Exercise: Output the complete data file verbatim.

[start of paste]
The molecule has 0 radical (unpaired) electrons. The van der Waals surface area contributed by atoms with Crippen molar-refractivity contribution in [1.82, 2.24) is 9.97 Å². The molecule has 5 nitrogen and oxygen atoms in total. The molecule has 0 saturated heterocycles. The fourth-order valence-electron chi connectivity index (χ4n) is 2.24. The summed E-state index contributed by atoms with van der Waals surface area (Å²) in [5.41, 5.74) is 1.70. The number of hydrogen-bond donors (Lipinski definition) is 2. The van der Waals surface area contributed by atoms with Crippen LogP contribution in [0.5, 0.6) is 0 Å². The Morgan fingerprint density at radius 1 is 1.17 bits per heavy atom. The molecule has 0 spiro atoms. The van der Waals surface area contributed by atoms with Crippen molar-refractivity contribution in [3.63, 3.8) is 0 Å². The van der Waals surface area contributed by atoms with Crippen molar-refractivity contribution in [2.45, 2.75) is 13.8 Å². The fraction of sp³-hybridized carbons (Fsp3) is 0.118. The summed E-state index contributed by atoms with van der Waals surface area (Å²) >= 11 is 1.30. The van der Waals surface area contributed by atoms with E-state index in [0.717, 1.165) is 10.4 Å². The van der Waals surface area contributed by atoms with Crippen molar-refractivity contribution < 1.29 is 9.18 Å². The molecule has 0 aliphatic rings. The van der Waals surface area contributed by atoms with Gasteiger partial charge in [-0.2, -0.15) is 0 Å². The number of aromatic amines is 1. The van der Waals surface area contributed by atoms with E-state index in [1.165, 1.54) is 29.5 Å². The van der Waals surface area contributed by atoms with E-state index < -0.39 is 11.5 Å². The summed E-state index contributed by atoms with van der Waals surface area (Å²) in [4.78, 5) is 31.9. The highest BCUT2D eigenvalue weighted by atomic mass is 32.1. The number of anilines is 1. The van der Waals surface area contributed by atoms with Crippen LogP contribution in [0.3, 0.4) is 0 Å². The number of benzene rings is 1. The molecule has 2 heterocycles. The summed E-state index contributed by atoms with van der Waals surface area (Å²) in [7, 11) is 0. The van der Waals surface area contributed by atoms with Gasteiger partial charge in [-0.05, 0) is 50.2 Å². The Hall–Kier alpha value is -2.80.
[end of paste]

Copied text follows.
The molecule has 0 radical (unpaired) electrons. The van der Waals surface area contributed by atoms with Crippen molar-refractivity contribution in [1.82, 2.24) is 9.97 Å². The molecule has 5 nitrogen and oxygen atoms in total. The molecule has 0 saturated heterocycles. The fourth-order valence-electron chi connectivity index (χ4n) is 2.24. The summed E-state index contributed by atoms with van der Waals surface area (Å²) in [5.41, 5.74) is 1.70. The number of hydrogen-bond donors (Lipinski definition) is 2. The van der Waals surface area contributed by atoms with Crippen LogP contribution in [0.5, 0.6) is 0 Å². The Morgan fingerprint density at radius 1 is 1.17 bits per heavy atom. The molecule has 0 spiro atoms. The van der Waals surface area contributed by atoms with Crippen molar-refractivity contribution in [3.63, 3.8) is 0 Å². The van der Waals surface area contributed by atoms with Crippen molar-refractivity contribution in [2.45, 2.75) is 13.8 Å². The fraction of sp³-hybridized carbons (Fsp3) is 0.118. The summed E-state index contributed by atoms with van der Waals surface area (Å²) >= 11 is 1.30. The van der Waals surface area contributed by atoms with E-state index in [0.717, 1.165) is 10.4 Å². The van der Waals surface area contributed by atoms with Crippen molar-refractivity contribution < 1.29 is 9.18 Å². The molecule has 0 aliphatic rings. The van der Waals surface area contributed by atoms with Gasteiger partial charge in [-0.2, -0.15) is 0 Å². The number of aromatic amines is 1. The van der Waals surface area contributed by atoms with E-state index in [1.165, 1.54) is 29.5 Å². The van der Waals surface area contributed by atoms with E-state index < -0.39 is 11.5 Å². The summed E-state index contributed by atoms with van der Waals surface area (Å²) in [4.78, 5) is 31.9. The highest BCUT2D eigenvalue weighted by atomic mass is 32.1. The number of anilines is 1. The van der Waals surface area contributed by atoms with Crippen LogP contribution in [0.3, 0.4) is 0 Å². The number of benzene rings is 1. The molecule has 2 heterocycles. The summed E-state index contributed by atoms with van der Waals surface area (Å²) in [7, 11) is 0. The van der Waals surface area contributed by atoms with Gasteiger partial charge in [-0.05, 0) is 50.2 Å². The Hall–Kier alpha value is -2.80.